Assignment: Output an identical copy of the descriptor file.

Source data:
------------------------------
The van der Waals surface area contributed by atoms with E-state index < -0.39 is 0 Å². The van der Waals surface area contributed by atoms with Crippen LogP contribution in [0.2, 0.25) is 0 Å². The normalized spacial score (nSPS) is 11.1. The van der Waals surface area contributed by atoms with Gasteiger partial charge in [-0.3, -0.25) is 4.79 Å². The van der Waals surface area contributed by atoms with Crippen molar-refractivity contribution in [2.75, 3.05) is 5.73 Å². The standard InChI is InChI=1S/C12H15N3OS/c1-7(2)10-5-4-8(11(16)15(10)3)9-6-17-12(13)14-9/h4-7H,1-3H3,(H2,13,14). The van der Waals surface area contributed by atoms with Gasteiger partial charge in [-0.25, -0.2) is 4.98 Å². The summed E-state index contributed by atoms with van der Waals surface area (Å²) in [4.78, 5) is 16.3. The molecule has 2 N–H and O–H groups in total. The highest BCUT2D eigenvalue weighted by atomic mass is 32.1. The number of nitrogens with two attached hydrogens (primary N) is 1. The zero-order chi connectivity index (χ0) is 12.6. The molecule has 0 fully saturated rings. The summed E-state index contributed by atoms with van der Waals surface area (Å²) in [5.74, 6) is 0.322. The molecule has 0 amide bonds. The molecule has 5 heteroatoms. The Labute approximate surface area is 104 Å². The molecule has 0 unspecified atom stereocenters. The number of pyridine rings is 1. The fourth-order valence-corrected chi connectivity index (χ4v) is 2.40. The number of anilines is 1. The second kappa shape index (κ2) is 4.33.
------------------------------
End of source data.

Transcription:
The van der Waals surface area contributed by atoms with E-state index < -0.39 is 0 Å². The van der Waals surface area contributed by atoms with Crippen LogP contribution in [0.2, 0.25) is 0 Å². The normalized spacial score (nSPS) is 11.1. The van der Waals surface area contributed by atoms with Gasteiger partial charge in [-0.3, -0.25) is 4.79 Å². The van der Waals surface area contributed by atoms with Crippen molar-refractivity contribution in [2.75, 3.05) is 5.73 Å². The standard InChI is InChI=1S/C12H15N3OS/c1-7(2)10-5-4-8(11(16)15(10)3)9-6-17-12(13)14-9/h4-7H,1-3H3,(H2,13,14). The van der Waals surface area contributed by atoms with Gasteiger partial charge in [-0.25, -0.2) is 4.98 Å². The summed E-state index contributed by atoms with van der Waals surface area (Å²) in [4.78, 5) is 16.3. The molecule has 2 N–H and O–H groups in total. The highest BCUT2D eigenvalue weighted by atomic mass is 32.1. The number of nitrogens with two attached hydrogens (primary N) is 1. The zero-order chi connectivity index (χ0) is 12.6. The molecule has 0 fully saturated rings. The summed E-state index contributed by atoms with van der Waals surface area (Å²) in [5.74, 6) is 0.322. The molecule has 0 amide bonds. The molecule has 5 heteroatoms. The Labute approximate surface area is 104 Å². The molecule has 0 unspecified atom stereocenters. The number of pyridine rings is 1. The fourth-order valence-corrected chi connectivity index (χ4v) is 2.40. The number of anilines is 1. The second kappa shape index (κ2) is 4.33.